Programming Methology, Fall 2021


Emily Pruc and Marius Minea

TAs: Angela Upreti, Emily First, Matthew Gregory, Saurabh Bajaj, Shruti Shelke, Simon Andrews
UCAs: Abdul Khalil, Daniel Melanson, Evan Fellman, Grace Chang, Kevin Vicente, Leenah Hamdy, Nicolas Asnes, Prateek Roy Choudhury, Seth Franklin, Stephen Scarano, Thomas Williams


This course will not make use of a textbook. Materials will be provided electronically.

Course goals:

The goal of COMPSCI 220 Programming Methodology is to turn you into an advanced programmer with a deep understanding of modern programming methodology. We will emphasize good software engineering skills, including programming abstractions, testing, and debugging. Although the programming language that we will use is JavaScript, we will emphasize general programming principles. Everything that you will learn in the class will be applicable to other modern languages, including (for example) C++, C#, D, Go, Java, Python, Rust, and Swift.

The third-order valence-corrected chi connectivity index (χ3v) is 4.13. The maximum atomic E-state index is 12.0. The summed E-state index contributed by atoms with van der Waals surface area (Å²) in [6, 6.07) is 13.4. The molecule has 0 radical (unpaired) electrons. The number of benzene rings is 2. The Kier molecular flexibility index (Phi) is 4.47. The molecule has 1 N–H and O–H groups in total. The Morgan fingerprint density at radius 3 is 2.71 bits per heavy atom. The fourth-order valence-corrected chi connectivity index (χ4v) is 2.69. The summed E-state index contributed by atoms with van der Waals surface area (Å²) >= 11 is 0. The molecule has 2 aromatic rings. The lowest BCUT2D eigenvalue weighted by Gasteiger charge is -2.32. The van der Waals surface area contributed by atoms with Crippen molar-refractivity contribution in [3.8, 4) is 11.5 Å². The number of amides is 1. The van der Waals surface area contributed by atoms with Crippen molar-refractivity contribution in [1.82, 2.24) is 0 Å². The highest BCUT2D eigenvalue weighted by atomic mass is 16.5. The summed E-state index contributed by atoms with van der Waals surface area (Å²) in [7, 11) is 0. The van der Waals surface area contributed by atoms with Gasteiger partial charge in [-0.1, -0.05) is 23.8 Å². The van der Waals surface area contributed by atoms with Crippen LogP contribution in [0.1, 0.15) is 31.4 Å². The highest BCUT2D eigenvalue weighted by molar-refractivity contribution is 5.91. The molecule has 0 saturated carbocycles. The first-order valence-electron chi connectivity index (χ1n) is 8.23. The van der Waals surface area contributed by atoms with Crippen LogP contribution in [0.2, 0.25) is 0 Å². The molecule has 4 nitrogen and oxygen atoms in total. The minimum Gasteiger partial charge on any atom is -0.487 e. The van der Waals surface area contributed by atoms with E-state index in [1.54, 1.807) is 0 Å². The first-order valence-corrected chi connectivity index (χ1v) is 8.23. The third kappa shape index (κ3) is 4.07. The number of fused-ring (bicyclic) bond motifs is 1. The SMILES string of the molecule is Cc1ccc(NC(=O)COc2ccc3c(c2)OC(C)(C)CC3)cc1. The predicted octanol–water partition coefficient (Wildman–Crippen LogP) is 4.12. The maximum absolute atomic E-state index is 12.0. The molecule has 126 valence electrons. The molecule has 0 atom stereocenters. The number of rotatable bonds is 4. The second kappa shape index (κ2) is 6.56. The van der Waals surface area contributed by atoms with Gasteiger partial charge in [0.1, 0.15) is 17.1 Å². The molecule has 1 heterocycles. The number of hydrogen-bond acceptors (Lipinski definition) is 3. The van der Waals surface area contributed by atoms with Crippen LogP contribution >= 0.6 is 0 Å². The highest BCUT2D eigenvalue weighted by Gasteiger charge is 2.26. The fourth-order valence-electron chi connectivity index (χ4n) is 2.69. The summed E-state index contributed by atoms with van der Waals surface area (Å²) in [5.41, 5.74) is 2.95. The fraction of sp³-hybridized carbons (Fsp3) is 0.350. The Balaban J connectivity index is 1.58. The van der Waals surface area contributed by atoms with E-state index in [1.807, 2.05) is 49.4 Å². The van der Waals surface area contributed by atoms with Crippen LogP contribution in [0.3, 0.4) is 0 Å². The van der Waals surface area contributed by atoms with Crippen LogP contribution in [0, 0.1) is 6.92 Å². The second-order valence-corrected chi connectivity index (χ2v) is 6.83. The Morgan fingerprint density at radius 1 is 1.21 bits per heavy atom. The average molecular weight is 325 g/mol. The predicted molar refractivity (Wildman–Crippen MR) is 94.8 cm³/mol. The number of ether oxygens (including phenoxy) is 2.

Learning Outcomes

As a successful student, by the end of this course, you will be able to::


To succeed in COMPSCI 220, you should be familiar with the following concepts:

  1. Loops
  2. Variables (declaration and scope)
  3. Defining and using functions to decompose problems
  4. Recursive functions with integer arguments
  5. Algorithms and data structures, including lists, trees, and recursion
It is helpful to review these topics if needed. If you feel insufficiently familar with one of these topics, please speak to course staff immediately. The Moodle site also has guidelines for writing and testing your code.

Grading Policy

Your grade for this course will be composed of several different aspects weighted according to the break down below, The default letter grade thresholds for this course are A (93-100), A- (90-92), B+ (87-89), B (83-86), B- (80-82), C+ (77-79), C (73-76), C- (70-72), D+ (67-69), D (60-66), F (0-59). These thresholds are tentative and may be adjusted based on the overall performance of students in the course, but will not be more strict.